That happened for me this year. I picked up a game that I heard absolutely nothing about, and it turns out that I've still played it for longer than any game on a particular system. More on that particular game later, let's go over some other under-appreciated games first.
I've always been a huge fighting game fan, but the Dead or Alive series rarely tickled my fancy. Don't get me wrong, I love scantily-clad girls engaged in combat more than the next man, but the deceptively-deep fighting system has a pretty steep learning curve that I had been unable to master with any other instalment of the series. Through the Chronicle mode, I was introduced to each of the game's mechanics and I could gradually notice some variation in the techniques that I used (for a point of reference, I usually spammed kick combos with Tina in Dead or Alive 2 and 4). When I took the fight online, I felt confident in my abilities and even notched a few wins. If it weren't for the connectivity issues, sound direction and puzzling narrative (that runs throughout Chronicle mode), this would have been a real contender. As it stands, it's a great fighting game in its own right, and one of the best games available on the 3DS.
This wouldn't be a discussion about surprisingly good games without addressing the elephant in the room, Sonic Generations. I've been playing Sonic games since I was six years old, and it's been over ten years since I've been able to play an instalment of the series without enduring physical and/or psychological trauma. The latest iteration thankfully allows players to experience the best of both worlds: 2D levels that handle just as series aficionados would remember them to, and more thoughtfully designed levels with dynamic camera angles like the Sonic of modern ilk. It was far from perfect, but Sonic Generations was so unbelievably good (not great, just above playable) that I was nearly in tears.
Even with well-instructed girl-on-girl action and Sonic's return to form, there was one game that ambushed me with its understated brilliance. The most surprisingly good game of 2011 was Tom Clancy's Ghost Recon: Shadow Wars.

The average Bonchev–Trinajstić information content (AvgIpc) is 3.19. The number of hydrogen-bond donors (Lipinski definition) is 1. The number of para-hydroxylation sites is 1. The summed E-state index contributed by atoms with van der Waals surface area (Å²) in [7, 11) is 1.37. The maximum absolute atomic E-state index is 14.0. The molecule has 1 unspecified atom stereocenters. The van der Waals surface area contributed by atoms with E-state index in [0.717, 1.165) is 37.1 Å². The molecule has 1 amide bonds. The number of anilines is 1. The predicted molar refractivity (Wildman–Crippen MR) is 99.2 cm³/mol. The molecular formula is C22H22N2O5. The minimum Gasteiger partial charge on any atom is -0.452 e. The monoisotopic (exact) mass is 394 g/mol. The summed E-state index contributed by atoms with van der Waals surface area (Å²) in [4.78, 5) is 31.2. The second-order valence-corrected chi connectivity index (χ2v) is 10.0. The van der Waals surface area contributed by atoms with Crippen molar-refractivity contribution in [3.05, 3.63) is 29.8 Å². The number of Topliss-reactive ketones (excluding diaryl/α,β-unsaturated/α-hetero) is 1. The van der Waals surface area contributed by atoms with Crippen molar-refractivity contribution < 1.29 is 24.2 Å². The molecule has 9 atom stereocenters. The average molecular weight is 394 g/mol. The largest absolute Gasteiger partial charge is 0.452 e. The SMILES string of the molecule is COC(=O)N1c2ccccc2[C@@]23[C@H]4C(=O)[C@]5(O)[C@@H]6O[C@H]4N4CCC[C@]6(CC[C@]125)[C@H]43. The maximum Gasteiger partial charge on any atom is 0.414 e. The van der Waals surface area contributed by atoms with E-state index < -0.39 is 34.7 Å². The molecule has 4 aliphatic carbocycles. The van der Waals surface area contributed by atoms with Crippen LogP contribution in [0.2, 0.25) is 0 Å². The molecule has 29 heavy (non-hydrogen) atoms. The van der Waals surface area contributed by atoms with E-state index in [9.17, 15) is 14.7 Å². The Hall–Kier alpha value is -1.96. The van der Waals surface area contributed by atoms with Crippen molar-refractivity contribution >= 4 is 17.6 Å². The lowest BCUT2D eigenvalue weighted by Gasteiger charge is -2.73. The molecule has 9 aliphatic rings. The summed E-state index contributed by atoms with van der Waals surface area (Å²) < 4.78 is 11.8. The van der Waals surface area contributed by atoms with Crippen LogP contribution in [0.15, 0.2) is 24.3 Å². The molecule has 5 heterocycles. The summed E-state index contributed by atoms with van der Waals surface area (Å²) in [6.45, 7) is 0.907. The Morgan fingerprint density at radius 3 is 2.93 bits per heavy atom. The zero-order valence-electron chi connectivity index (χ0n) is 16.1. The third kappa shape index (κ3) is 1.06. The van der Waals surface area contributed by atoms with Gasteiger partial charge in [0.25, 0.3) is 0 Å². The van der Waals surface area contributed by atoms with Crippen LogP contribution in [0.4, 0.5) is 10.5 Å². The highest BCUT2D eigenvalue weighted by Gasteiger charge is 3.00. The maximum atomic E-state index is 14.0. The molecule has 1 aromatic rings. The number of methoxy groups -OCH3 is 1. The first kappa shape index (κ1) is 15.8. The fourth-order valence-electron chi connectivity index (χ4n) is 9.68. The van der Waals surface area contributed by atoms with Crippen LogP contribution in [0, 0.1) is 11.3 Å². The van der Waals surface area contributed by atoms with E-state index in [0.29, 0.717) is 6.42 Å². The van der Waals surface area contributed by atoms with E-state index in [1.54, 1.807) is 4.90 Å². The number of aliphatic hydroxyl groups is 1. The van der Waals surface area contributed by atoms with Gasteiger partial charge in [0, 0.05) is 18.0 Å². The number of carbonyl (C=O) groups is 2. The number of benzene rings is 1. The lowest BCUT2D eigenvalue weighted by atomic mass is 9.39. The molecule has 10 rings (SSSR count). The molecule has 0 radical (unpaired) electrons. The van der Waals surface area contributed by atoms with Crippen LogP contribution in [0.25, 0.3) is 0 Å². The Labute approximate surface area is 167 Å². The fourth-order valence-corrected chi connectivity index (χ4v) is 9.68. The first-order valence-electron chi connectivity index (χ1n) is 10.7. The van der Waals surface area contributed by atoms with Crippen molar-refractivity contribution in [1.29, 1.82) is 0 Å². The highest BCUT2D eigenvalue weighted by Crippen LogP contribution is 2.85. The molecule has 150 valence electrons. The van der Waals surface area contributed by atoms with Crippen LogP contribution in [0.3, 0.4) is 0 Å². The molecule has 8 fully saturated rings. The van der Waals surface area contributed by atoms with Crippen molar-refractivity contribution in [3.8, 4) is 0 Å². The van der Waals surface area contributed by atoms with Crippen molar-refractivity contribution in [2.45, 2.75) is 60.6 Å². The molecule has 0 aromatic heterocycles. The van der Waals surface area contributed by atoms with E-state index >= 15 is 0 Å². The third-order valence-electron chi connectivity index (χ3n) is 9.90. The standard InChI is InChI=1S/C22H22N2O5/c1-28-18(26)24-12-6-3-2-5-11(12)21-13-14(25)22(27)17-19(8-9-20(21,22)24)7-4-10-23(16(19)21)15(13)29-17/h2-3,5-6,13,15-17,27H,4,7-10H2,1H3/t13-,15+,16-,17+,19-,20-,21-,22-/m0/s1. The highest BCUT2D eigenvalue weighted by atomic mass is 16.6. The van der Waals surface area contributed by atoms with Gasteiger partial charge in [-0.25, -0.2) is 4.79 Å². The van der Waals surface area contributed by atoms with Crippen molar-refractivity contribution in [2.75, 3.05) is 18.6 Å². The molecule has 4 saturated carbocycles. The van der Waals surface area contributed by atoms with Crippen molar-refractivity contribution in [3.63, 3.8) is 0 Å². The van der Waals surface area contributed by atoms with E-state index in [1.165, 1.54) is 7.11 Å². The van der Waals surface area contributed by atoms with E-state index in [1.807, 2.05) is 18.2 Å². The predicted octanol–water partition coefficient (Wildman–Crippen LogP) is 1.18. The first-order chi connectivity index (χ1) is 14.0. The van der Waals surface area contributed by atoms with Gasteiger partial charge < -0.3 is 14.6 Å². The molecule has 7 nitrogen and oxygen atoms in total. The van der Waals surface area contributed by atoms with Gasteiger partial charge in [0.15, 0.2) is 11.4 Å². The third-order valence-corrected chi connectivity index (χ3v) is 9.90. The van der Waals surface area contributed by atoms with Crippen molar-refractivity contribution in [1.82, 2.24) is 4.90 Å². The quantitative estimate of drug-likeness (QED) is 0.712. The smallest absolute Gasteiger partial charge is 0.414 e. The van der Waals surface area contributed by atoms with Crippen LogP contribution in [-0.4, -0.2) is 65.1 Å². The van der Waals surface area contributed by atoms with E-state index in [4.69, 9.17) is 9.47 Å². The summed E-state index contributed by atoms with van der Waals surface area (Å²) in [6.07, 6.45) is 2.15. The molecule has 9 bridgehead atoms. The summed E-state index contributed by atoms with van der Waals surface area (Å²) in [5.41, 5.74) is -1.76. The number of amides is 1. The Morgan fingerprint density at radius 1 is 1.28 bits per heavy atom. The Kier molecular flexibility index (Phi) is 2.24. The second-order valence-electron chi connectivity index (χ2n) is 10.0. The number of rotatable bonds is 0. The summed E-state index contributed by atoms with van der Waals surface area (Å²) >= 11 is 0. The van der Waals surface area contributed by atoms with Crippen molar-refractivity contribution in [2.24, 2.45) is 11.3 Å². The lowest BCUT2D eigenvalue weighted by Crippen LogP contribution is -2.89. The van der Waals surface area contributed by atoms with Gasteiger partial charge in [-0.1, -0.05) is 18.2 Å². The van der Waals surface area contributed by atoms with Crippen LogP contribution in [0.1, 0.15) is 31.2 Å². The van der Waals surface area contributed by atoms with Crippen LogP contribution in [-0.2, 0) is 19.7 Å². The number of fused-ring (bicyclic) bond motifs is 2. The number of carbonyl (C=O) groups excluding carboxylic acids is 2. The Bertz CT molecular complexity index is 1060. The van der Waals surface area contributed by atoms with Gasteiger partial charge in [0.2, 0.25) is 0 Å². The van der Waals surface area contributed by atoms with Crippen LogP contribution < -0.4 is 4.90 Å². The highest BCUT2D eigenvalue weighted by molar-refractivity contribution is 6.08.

When I pre-ordered my Nintendo 3DS, I could choose between bundles that included either Rayman 3D or this undiscovered, turn-based strategy gem. Thankfully, I went with the unknown and found Shining Force for gun nuts.
To set the scene: apart from knowing it was a launch title (it had to be, it was included in one of the bundles), I knew stuff all about this game. I searched far and wide, and apart from the optimistic musings of an old friend, I had no idea what I was in for.
More than meets the eye
The presentation may be a bit lacklustre, the narrative mild, and the inclusion of 3D questionable, but Shadow Wars is a great game. It's also the meatiest game on Nintendo's new portable, with a campaign that could easily absorb twenty hours of your time and challenge maps after that. I can remember times where the system's battery gave out without me noticing the red lights (and thus, how much time had passed). Customizable load-outs, different classes, and solid mechanics made for the most addictive and enjoyable game available at the system's launch. It may not have been the best game of the year or even the best on the 3DS, but it's well worth a shot.
What game(s) surprised you this year?